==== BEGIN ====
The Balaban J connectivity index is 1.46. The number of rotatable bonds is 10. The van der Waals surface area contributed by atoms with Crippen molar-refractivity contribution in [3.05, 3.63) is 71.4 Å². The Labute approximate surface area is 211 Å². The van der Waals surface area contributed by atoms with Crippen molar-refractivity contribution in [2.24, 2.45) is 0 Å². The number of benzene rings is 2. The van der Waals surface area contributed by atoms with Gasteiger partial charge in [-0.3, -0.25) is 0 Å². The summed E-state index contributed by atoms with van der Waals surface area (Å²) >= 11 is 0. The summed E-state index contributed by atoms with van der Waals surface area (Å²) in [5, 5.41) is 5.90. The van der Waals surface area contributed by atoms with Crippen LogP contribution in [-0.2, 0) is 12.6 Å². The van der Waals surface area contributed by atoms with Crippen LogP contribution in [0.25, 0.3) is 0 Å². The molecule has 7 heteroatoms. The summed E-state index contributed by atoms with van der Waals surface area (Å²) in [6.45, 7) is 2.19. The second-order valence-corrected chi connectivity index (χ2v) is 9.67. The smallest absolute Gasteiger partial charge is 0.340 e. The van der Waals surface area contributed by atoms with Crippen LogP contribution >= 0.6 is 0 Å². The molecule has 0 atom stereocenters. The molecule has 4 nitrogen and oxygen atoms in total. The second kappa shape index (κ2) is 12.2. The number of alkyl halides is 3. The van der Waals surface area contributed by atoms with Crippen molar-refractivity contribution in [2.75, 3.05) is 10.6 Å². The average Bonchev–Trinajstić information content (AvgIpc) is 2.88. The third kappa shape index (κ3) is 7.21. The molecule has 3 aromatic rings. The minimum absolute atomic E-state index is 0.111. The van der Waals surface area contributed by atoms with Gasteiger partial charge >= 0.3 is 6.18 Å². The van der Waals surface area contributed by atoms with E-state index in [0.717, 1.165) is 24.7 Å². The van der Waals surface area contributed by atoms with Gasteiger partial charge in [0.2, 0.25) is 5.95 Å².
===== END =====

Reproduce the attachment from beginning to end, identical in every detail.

The Balaban J connectivity index is 1.46. The number of rotatable bonds is 10. The van der Waals surface area contributed by atoms with Crippen molar-refractivity contribution in [3.05, 3.63) is 71.4 Å². The Labute approximate surface area is 211 Å². The van der Waals surface area contributed by atoms with Crippen molar-refractivity contribution in [2.24, 2.45) is 0 Å². The number of benzene rings is 2. The van der Waals surface area contributed by atoms with Gasteiger partial charge in [-0.3, -0.25) is 0 Å². The summed E-state index contributed by atoms with van der Waals surface area (Å²) >= 11 is 0. The summed E-state index contributed by atoms with van der Waals surface area (Å²) in [5, 5.41) is 5.90. The van der Waals surface area contributed by atoms with Crippen LogP contribution in [-0.2, 0) is 12.6 Å². The van der Waals surface area contributed by atoms with Crippen LogP contribution in [0.25, 0.3) is 0 Å². The molecule has 7 heteroatoms. The summed E-state index contributed by atoms with van der Waals surface area (Å²) in [6.45, 7) is 2.19. The second-order valence-corrected chi connectivity index (χ2v) is 9.67. The smallest absolute Gasteiger partial charge is 0.340 e. The van der Waals surface area contributed by atoms with Crippen LogP contribution >= 0.6 is 0 Å². The molecule has 0 atom stereocenters. The molecule has 4 nitrogen and oxygen atoms in total. The second kappa shape index (κ2) is 12.2. The number of alkyl halides is 3. The van der Waals surface area contributed by atoms with Crippen molar-refractivity contribution in [2.75, 3.05) is 10.6 Å². The average Bonchev–Trinajstić information content (AvgIpc) is 2.88. The third kappa shape index (κ3) is 7.21. The molecule has 3 aromatic rings. The minimum absolute atomic E-state index is 0.111. The van der Waals surface area contributed by atoms with Gasteiger partial charge >= 0.3 is 6.18 Å². The van der Waals surface area contributed by atoms with E-state index in [0.717, 1.165) is 24.7 Å². The van der Waals surface area contributed by atoms with Gasteiger partial charge in [0.2, 0.25) is 5.95 Å².